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This place has very few reviews and when we visited we were the only westerners there. The artwork is beautiful and the architecture amazing. A must see. Equally as amazing as The Grand Palace.
Note - no photos can be taken inside.
Go and see...More
This is the only thing open to the public in Dusit park, apart from the zoo.
It's a beautiful building with beautiful handicraft objects from Thailand.
Before entering bags are checked and you have to put all belongings in a locker, also liquids and sunglasses....More
This is a lovely wooden palace with beautiful grounds and ponds, however our tour did not include the throne hall, as it was closed (no reason was given).
Still, we were able to admire it from outside and it looked lovely as well.
This place is very near to Grand Palace. You can walk to this place from Grand Palace. But hey note, No photos are allowed inside. This whole building is made of teak wood. Amazing work and worth to visit here. But the sad part is...More
An absolute MUST if you would like to appreciate the formidable works of art made by contemporary artist for the monarchy.
- if you like to look closely to the details of every work of art and listen through all of the explanations of...More
After to getting to the gate I was told to leave my bag in a locker some 300 m from the ticket hall. On returning to the ticket hall I was told that I wasn't allowed hat sunglasses or a mobile phone either! Coupled with...More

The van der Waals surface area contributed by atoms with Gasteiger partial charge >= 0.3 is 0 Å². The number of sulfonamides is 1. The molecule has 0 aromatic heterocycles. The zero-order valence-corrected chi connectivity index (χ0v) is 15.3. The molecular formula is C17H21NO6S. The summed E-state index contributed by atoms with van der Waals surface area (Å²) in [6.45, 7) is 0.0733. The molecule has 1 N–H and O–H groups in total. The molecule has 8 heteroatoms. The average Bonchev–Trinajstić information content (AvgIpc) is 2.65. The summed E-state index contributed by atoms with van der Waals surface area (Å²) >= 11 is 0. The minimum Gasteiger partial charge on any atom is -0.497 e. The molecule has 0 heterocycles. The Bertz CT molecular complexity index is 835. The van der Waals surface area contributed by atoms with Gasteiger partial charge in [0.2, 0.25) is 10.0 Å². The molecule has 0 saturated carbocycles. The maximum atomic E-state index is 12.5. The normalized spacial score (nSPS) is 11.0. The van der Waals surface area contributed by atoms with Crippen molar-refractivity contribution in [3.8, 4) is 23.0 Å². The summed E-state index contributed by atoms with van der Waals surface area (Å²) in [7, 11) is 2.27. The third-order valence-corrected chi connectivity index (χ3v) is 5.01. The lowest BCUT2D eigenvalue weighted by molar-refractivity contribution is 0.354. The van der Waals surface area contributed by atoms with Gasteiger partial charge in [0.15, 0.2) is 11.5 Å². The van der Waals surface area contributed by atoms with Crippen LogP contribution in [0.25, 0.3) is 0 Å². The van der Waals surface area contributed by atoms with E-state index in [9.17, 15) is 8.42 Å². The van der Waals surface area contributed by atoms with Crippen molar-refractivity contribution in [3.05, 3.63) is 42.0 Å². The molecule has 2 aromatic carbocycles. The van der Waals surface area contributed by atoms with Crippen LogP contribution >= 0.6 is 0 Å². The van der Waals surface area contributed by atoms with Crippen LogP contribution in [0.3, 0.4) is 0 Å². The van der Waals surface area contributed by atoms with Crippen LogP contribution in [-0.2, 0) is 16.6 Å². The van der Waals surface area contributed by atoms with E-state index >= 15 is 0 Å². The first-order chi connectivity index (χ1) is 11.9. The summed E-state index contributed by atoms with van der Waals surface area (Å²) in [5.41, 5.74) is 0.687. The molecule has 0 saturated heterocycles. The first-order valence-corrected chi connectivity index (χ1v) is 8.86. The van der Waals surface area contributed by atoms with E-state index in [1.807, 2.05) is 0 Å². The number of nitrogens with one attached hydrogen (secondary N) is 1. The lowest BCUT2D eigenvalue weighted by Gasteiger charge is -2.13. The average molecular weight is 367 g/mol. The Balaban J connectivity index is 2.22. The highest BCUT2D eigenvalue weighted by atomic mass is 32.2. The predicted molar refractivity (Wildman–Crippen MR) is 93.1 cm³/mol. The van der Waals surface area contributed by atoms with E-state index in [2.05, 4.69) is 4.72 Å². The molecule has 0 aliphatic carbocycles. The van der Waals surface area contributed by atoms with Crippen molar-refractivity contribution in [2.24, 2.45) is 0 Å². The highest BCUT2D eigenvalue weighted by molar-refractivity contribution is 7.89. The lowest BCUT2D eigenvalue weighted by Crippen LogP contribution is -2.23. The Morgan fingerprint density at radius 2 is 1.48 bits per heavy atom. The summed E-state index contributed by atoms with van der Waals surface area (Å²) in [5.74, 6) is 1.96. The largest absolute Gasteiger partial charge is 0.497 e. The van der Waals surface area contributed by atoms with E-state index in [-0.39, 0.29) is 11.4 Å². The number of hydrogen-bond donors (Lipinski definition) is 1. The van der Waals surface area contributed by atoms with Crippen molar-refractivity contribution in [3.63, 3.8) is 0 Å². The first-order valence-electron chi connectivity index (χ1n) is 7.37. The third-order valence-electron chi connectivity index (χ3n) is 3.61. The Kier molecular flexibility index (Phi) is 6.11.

This place is located within the Dusit palace complex. Unfortunately it is closed for repairs with no indication about this anywhere. Not sure why, but the guards here are extremely rude compared to all other places in Thailand, where they are helpful and pleasant.
Located across from the Vimanmek Mansion, this building has a Moorish architecture. This one storey building now houses exhibits which include traditional weaving, wood carving, traditional silk and ceramics. No photography allowed and proper attire rules have to be adhered here. Worth a visit if...More
When wandering around the Dusit Palace grounds, you'd almost forget you're still in a Southeast-Asian city. The Renaissance-style buildings and leafy gardens wouldn't be out of place in an European capital, and the serenity here is in stark contrast with the chaotic city life outside of its complex walls. Dusit is one of Bangkok's oldest districts, and while the rest of Bangkok is modernising at a rapid pace, Dusit
seems to have stood the test of time. Come here to find family businesses in traditional shophouses, small-scale local markets and streets unfazed by modern city life.